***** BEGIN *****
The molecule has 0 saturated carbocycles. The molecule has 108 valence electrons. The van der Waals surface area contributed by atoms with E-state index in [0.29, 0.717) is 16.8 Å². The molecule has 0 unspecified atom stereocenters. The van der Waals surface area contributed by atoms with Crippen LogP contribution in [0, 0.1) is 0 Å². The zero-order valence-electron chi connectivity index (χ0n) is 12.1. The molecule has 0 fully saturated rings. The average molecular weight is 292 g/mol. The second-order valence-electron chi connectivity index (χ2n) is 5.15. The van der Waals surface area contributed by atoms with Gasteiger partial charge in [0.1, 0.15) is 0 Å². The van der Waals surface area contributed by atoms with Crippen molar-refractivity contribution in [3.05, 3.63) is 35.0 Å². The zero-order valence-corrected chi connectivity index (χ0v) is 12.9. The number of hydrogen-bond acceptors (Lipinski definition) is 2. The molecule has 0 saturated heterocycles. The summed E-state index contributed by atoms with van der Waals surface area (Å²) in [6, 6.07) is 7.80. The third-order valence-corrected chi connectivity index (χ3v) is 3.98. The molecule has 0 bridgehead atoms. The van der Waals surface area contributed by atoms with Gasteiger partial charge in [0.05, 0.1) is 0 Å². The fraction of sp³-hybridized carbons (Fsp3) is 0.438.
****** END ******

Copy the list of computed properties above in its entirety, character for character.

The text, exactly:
The molecule has 0 saturated carbocycles. The molecule has 108 valence electrons. The van der Waals surface area contributed by atoms with E-state index in [0.29, 0.717) is 16.8 Å². The molecule has 0 unspecified atom stereocenters. The van der Waals surface area contributed by atoms with Crippen LogP contribution in [0, 0.1) is 0 Å². The zero-order valence-electron chi connectivity index (χ0n) is 12.1. The molecule has 0 fully saturated rings. The average molecular weight is 292 g/mol. The second-order valence-electron chi connectivity index (χ2n) is 5.15. The van der Waals surface area contributed by atoms with Gasteiger partial charge in [0.1, 0.15) is 0 Å². The van der Waals surface area contributed by atoms with Crippen molar-refractivity contribution in [3.05, 3.63) is 35.0 Å². The zero-order valence-corrected chi connectivity index (χ0v) is 12.9. The number of hydrogen-bond acceptors (Lipinski definition) is 2. The molecule has 0 saturated heterocycles. The summed E-state index contributed by atoms with van der Waals surface area (Å²) in [6, 6.07) is 7.80. The third-order valence-corrected chi connectivity index (χ3v) is 3.98. The molecule has 0 bridgehead atoms. The van der Waals surface area contributed by atoms with Gasteiger partial charge in [0.05, 0.1) is 0 Å². The fraction of sp³-hybridized carbons (Fsp3) is 0.438.